I dumped my pack on the bed as soon as the door swished behind him. Clothes, food, my first aid kit, my spare power packs, specimen kits, and small tools. I couldn’t believe they left those in there. With some privacy, I just might be able to rig up something with the tools at my disposal. I’d have to look more at their technology.

Skimming out of my suit, I pulled out a long-sleeved black suit stored in a tiny vacuum pack and undid the top. I shook it out then slid it on. It was snug, but it encased my feet and hooked over my thumbs to cover my arms. It was light enough not to be too warm. It would hide more of my pale skin. I couldn’t do anything about the lack of a second set of arms or my much smaller stature.

I tucked my kit back into my pack, carefully hiding the most useful tools inside my dirty suit, which I buried at the bottom. Trudging over to the door, I fumbled with the controls but eventually got it to open. Time to face the music. I snorted. Well, the room full of aliens who were bound to stare at me.

“Garjah!” My voice rose in surprise.

“Ready to eat?” 

Want more flash?

J Alan Veerkamp

Carol Pedroso

Julie Lynn Hayes

Wednesday, December 2, 2020

Wednesday Briefs: Ancalgon Chapter 16


I was tempted to irk Garjah by testing the material around Bouncer’s feet. It was molded to his feet like a second skin. I’d seen the same thing holding liquid in the front of the hold, and it was flexible. I had to assume it was to prevent any of the poison they said was in his claws from coming out. Or did he inject it. The curiosity almost made me pick up his front leg and press on the pad, but Garjah’s hovering prevented it.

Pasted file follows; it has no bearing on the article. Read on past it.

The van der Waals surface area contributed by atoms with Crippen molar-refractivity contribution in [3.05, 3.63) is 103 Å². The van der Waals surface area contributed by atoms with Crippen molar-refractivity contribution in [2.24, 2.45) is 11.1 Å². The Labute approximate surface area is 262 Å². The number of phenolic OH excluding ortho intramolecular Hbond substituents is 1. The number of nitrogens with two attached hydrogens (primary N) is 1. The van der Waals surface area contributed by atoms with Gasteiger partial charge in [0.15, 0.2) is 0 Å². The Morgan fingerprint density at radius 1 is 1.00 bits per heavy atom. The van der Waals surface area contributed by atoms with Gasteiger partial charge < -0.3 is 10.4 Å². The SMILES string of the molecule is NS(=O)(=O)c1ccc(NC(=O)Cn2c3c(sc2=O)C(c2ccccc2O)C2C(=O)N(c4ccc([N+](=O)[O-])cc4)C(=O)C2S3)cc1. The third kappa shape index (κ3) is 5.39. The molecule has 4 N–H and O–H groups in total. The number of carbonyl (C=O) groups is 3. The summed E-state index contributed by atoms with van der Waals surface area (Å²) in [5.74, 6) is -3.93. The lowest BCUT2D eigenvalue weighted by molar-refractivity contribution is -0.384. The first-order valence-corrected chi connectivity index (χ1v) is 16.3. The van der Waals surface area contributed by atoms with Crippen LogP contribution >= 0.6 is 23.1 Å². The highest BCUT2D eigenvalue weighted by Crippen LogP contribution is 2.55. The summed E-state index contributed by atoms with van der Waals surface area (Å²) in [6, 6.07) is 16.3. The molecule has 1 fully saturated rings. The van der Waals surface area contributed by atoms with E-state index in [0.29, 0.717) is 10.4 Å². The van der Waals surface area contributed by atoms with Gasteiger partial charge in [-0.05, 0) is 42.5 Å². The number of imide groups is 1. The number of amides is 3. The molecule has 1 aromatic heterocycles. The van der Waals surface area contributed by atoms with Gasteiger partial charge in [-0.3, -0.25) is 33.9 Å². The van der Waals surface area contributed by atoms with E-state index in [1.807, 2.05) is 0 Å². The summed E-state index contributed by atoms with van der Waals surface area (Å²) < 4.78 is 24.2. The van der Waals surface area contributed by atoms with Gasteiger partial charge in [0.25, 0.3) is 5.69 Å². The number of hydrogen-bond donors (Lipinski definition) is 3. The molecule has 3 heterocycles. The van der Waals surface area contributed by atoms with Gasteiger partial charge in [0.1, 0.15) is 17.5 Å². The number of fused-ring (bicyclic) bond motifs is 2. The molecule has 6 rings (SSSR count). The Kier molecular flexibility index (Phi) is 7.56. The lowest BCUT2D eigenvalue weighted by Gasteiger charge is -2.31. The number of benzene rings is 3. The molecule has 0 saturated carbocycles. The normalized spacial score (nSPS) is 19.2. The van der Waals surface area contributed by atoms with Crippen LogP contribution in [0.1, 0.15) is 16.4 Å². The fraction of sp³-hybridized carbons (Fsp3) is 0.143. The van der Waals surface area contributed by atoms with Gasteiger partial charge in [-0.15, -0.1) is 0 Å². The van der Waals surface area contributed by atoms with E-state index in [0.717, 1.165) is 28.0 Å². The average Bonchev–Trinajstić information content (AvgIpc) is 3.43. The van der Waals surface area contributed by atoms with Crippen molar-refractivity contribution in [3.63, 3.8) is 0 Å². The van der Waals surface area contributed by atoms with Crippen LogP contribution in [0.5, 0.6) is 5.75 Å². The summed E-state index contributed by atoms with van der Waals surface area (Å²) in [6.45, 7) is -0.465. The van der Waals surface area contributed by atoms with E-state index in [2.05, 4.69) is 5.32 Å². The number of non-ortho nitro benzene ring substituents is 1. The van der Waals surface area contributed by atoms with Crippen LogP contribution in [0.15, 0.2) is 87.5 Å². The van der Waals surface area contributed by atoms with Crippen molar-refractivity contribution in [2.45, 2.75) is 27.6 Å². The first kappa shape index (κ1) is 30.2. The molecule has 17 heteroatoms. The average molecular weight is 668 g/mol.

Besides, what if his claws punctured it. I tilted my head… but then what good would it do? But it was thin, and flexible, just like plastic. Frustrated, I wished for my pack and scanner. I wasn’t into technology, but the Four Arms had very advanced materials. It would be great to get a sample of the clear material because it definitely wasn’t any sort of clear film I knew, and if I could get some readings on the poison Bouncer had, that’d be even better.

After all, his behavior wasn’t going to be indicative of his species anymore but I could definitely study his physiology.

“Are you done touching him?” Garjah asked.

“Hmm? Oh, what? No.” I’d stopped with my hand in the air above Bouncer’s shoulder, contemplating his paws. “Why can’t we wake him up?”

“Do you wish him to be stuck in this tiny cage?”

I stiffened. “Of course not. He could stay with me.”

“No.” Garjah straightened. He locked all four arms together in a weird clinch at his waist. If he was an animal, I’d say he’d taken a defensive posture.

“Of course not because of great and powerful Garjah has spoken. Right? Is there anyone higher in rank than you I can talk to?” I really didn’t like Bouncer being in stasis. This was wrong. Even though he was warm under my touch, his muscles were lax, he wasn’t bouncing, and he wasn’t begging me for food. I missed his energy.


Sighing, I turned away from Garjah. “Sorry, buddy.” I’d try to make them let him go whenever they put me stopped next.

And me too. I wanted off this ship.


Garjah silently took me back to my quarters. The way seemed even longer because I was trying to pay attention, but I was so exhausted my eyes kept closing and I’d jerk them open not knowing how long I’d drifted. Plus I was almost positive we went a different way than we’d taken to the hold, and the guide strips didn’t make much sense.